The instructions advise running the motor-in for several hours at full speed and I can confirm that the motor does need a bedding-in period. Upon first switching on, however, there was a greater delicacy to the presentation and lightness of touch that was quite startling. The first record set spinning was Dire Straits’ Ride Across The River and initially it sounded faster to the extent that, even though the pitch sounded fine, I double checked the speed setting. I put the greater pace down to the better definition of the cymbal work. As I tried more and more records this more refined articulation of complex high frequency sound was for me the greatest gain obtained from the kit.

With the greater detail came more sense of space, and as this was accompanied by an apparently lower level of surface noise, the sound was more open and expressive. However, the sound was leaner than I had become used to and for a bass guitar fan I had to reset my perspectives. The drive and timing were there in abundance, but I felt I had lost some weight behind notes that albeit were better defined.

The kit improved during the three weeks of the trial and upon returning to the AC motor driven by the big toroid I confirmed the greater weight of this original arrangement. But, and this is a big but, I missed the delicacy of the dc-motor set up. Also the bass, although heavier seemed not as deep as with the Origin Live kit. Take the live version of “Still In Love With You” by Thin Lizzy which I have always considered to be a guitar and vocals song. With the dc-motor the drum work demanded more of my attention due to the more expressive cymbal work than I have previously appreciated. The vocal articulation was also better; the words “pieces” and “ceases” had finer structure and less sibilance. But the bass weight was diminished somewhat.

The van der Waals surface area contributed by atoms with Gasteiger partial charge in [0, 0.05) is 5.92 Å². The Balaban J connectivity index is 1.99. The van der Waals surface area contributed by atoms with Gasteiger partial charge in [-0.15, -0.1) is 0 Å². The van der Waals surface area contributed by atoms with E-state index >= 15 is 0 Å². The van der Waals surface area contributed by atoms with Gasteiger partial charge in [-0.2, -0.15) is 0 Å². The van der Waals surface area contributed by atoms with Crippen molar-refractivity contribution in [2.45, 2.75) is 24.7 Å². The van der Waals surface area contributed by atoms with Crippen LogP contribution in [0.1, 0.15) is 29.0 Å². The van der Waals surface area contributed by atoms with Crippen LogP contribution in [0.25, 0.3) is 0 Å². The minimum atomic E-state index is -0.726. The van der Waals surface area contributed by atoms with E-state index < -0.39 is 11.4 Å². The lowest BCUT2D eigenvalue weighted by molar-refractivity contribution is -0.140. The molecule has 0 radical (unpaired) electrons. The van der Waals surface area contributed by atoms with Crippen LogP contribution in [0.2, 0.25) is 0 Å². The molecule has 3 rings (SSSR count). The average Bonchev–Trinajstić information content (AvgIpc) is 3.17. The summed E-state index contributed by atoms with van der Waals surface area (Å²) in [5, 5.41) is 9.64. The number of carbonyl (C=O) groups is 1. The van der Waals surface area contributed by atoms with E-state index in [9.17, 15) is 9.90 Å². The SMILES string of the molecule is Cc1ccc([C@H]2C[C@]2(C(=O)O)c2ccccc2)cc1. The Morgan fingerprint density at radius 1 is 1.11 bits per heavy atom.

After writing the first draft of this review I was drawn back to the dc-motor kit and confirmed just how musical the set up was with the dc-motor in position. The turntable was extracting detail with such clarity that it occurred to me that I could adjust the tonal balance of the reproduction to bring back the bass weight. As I use an active amplification arrangement, I decided to lift the base weight by increasing the gain of the low frequency circuits. I would estimate that a bass lift of about 1-2 dB was all that was required to bring back the bass power that I had missed when I first installed the kit. This small adjustment brought about that seldom experienced feeling of wanting to hear the entire record collection to explore the music afresh. Several weeks later the dc-motor is still in place and I have about 150 records to go!


I am advised by Origin Live that they are planning to launch a new power supply with a large, especially designed transformer to provide improved weight in the lower registers. A money back guarantee is offered on this product and if you are thinking of upgrading your system, investing around 400 euros in the Origin Live dc-motor kit should be high on your list for consideration. If you are planning to upgrade your turntable power supply then how about changing to DC for probably significantly less money and a moderate amount of DIY?